Juan Bautista de Anza National Historic Trail travels through BLM-managed lands in Arizona and California. In exploring the trail today, you can experience diverse deserts, mountains, and coastal areas, and learn the historical roles of American Indian and Spanish cultures in the settlement of Arizona and California.
"Everyone mount up!" A familiar call from Spanish Lt. Colonel Juan Bautista de Anza. In 1775-76, Anza led more than 240 men, women and children on an overland journey across the frontier of New Spain to settle Alta California. Follow 1,200 miles in the footsteps of this intrepid, multiethnic expedition, and explore the rich cultural history of communities from Nogales, Arizona, to San Francisco, California.
The 1,200-mile Juan Bautista de Anza National Historic Trail commemorates, protects, marks, and interprets the route traveled by Anza and the colonists during the years 1775 and 1776 from Sonora, Mexico (New Spain), to settle Alta California and establish a mission and presidio at today's San Francisco. The Anza Trail was designated a National Historic Trail by Congress in 1990 through an amendment to the National Trails System Act (16 U.S.C. 1241-51).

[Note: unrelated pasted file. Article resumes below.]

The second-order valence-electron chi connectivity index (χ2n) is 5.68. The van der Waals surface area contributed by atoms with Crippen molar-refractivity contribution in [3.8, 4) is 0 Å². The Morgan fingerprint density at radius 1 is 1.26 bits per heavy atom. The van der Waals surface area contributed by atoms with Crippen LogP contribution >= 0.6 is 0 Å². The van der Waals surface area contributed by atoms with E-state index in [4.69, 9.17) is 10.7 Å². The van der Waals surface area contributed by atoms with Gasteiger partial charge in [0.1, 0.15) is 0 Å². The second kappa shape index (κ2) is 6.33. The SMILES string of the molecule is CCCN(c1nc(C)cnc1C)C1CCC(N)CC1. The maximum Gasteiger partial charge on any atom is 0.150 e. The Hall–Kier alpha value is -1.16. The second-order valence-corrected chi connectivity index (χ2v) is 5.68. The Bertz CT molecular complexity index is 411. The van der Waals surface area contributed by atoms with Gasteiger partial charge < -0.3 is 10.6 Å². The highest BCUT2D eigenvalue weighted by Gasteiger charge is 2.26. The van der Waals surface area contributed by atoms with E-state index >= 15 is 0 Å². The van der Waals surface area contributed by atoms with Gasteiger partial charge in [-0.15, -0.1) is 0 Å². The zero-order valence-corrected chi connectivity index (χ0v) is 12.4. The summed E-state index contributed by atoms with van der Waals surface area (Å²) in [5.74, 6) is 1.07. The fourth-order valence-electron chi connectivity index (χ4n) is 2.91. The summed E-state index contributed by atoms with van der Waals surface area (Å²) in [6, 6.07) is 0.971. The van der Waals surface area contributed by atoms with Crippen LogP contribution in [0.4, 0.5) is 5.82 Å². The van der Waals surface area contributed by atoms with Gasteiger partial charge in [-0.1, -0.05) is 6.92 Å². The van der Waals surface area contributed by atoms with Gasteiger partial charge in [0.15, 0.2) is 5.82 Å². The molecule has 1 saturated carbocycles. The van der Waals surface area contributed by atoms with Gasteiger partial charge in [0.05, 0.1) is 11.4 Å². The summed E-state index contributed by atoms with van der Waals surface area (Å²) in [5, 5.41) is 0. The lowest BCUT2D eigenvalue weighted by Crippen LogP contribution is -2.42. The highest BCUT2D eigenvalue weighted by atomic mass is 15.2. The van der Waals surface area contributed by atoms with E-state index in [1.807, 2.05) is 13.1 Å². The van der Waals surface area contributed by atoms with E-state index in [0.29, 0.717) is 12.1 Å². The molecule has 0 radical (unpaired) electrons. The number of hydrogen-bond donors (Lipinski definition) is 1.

Sonoran Desert National Monument
Foreboding mountains, tall saguaros, and a vast sky; just like it was when Anza passed through.
A 12-mile section of the Anza Historic Trail is now open to the public. Hikers, mountain bikers, and equestrians can all use this trail. It passes through the scenic Sonoran Desert National Monument. The trail follows or parallels the historic Butterfield Stage Route through Maricopa Pass.
Currently, the area north of Arizona Route 238 is temporarily allowed for hiking and equestrian use only to allow for natural reclamation of resource damage caused by vehicular overuse. Visitors are allowed to park off Route 238 at the access points and hike in from there.